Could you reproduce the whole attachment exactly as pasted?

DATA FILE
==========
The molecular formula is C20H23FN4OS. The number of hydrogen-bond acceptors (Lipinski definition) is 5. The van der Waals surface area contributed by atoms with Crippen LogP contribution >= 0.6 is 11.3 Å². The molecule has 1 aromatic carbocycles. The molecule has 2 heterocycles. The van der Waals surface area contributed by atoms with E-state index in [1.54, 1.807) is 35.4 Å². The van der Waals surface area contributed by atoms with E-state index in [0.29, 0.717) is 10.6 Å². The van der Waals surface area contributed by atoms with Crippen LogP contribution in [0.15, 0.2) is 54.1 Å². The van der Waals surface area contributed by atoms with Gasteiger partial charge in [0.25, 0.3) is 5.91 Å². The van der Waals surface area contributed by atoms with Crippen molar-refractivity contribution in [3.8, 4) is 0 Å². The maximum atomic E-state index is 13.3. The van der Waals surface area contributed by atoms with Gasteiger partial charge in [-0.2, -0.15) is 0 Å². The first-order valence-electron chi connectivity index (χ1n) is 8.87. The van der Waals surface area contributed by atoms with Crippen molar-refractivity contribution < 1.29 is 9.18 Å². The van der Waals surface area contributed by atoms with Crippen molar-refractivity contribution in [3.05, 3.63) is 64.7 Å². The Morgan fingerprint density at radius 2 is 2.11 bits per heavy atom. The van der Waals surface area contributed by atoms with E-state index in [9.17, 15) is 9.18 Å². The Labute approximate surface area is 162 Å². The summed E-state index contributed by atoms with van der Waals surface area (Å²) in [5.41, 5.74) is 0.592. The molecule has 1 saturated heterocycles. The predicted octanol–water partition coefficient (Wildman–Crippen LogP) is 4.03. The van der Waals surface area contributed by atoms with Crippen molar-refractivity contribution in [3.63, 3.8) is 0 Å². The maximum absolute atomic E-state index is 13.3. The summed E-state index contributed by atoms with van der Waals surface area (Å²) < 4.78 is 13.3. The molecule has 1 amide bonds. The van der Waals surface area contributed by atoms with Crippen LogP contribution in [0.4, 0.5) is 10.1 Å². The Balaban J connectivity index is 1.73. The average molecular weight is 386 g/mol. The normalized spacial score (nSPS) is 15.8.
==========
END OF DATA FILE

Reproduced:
The molecular formula is C20H23FN4OS. The number of hydrogen-bond acceptors (Lipinski definition) is 5. The van der Waals surface area contributed by atoms with Crippen LogP contribution >= 0.6 is 11.3 Å². The molecule has 1 aromatic carbocycles. The molecule has 2 heterocycles. The van der Waals surface area contributed by atoms with E-state index in [1.54, 1.807) is 35.4 Å². The van der Waals surface area contributed by atoms with E-state index in [0.29, 0.717) is 10.6 Å². The van der Waals surface area contributed by atoms with Crippen LogP contribution in [0.15, 0.2) is 54.1 Å². The van der Waals surface area contributed by atoms with Gasteiger partial charge in [0.25, 0.3) is 5.91 Å². The van der Waals surface area contributed by atoms with Crippen molar-refractivity contribution in [3.8, 4) is 0 Å². The maximum atomic E-state index is 13.3. The van der Waals surface area contributed by atoms with Gasteiger partial charge in [-0.2, -0.15) is 0 Å². The first-order valence-electron chi connectivity index (χ1n) is 8.87. The van der Waals surface area contributed by atoms with Crippen molar-refractivity contribution < 1.29 is 9.18 Å². The van der Waals surface area contributed by atoms with Crippen molar-refractivity contribution in [3.05, 3.63) is 64.7 Å². The Morgan fingerprint density at radius 2 is 2.11 bits per heavy atom. The van der Waals surface area contributed by atoms with E-state index in [9.17, 15) is 9.18 Å². The Labute approximate surface area is 162 Å². The summed E-state index contributed by atoms with van der Waals surface area (Å²) in [5.41, 5.74) is 0.592. The molecule has 1 saturated heterocycles. The predicted octanol–water partition coefficient (Wildman–Crippen LogP) is 4.03. The van der Waals surface area contributed by atoms with Crippen molar-refractivity contribution in [3.63, 3.8) is 0 Å². The maximum absolute atomic E-state index is 13.3. The summed E-state index contributed by atoms with van der Waals surface area (Å²) < 4.78 is 13.3. The molecule has 1 amide bonds. The van der Waals surface area contributed by atoms with Crippen LogP contribution in [0.4, 0.5) is 10.1 Å². The Balaban J connectivity index is 1.73. The average molecular weight is 386 g/mol. The normalized spacial score (nSPS) is 15.8.